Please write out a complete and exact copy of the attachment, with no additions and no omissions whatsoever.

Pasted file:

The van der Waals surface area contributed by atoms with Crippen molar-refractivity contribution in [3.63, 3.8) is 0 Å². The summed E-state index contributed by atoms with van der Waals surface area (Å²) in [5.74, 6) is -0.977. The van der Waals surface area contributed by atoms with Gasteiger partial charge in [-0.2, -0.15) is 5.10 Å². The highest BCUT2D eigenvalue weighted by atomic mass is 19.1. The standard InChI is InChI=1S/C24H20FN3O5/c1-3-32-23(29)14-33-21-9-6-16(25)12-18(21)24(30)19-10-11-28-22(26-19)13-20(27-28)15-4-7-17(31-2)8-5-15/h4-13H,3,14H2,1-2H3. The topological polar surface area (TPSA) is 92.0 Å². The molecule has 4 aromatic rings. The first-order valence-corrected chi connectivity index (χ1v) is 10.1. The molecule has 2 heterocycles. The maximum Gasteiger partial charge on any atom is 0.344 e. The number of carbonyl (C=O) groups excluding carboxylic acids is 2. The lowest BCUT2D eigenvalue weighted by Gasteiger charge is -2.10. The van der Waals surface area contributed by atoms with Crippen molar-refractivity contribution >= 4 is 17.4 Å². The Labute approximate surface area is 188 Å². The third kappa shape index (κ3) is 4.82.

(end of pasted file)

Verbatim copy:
The van der Waals surface area contributed by atoms with Crippen molar-refractivity contribution in [3.63, 3.8) is 0 Å². The summed E-state index contributed by atoms with van der Waals surface area (Å²) in [5.74, 6) is -0.977. The van der Waals surface area contributed by atoms with Gasteiger partial charge in [-0.2, -0.15) is 5.10 Å². The highest BCUT2D eigenvalue weighted by atomic mass is 19.1. The standard InChI is InChI=1S/C24H20FN3O5/c1-3-32-23(29)14-33-21-9-6-16(25)12-18(21)24(30)19-10-11-28-22(26-19)13-20(27-28)15-4-7-17(31-2)8-5-15/h4-13H,3,14H2,1-2H3. The topological polar surface area (TPSA) is 92.0 Å². The molecule has 4 aromatic rings. The first-order valence-corrected chi connectivity index (χ1v) is 10.1. The molecule has 2 heterocycles. The maximum Gasteiger partial charge on any atom is 0.344 e. The number of carbonyl (C=O) groups excluding carboxylic acids is 2. The lowest BCUT2D eigenvalue weighted by Gasteiger charge is -2.10. The van der Waals surface area contributed by atoms with Crippen molar-refractivity contribution >= 4 is 17.4 Å². The Labute approximate surface area is 188 Å². The third kappa shape index (κ3) is 4.82.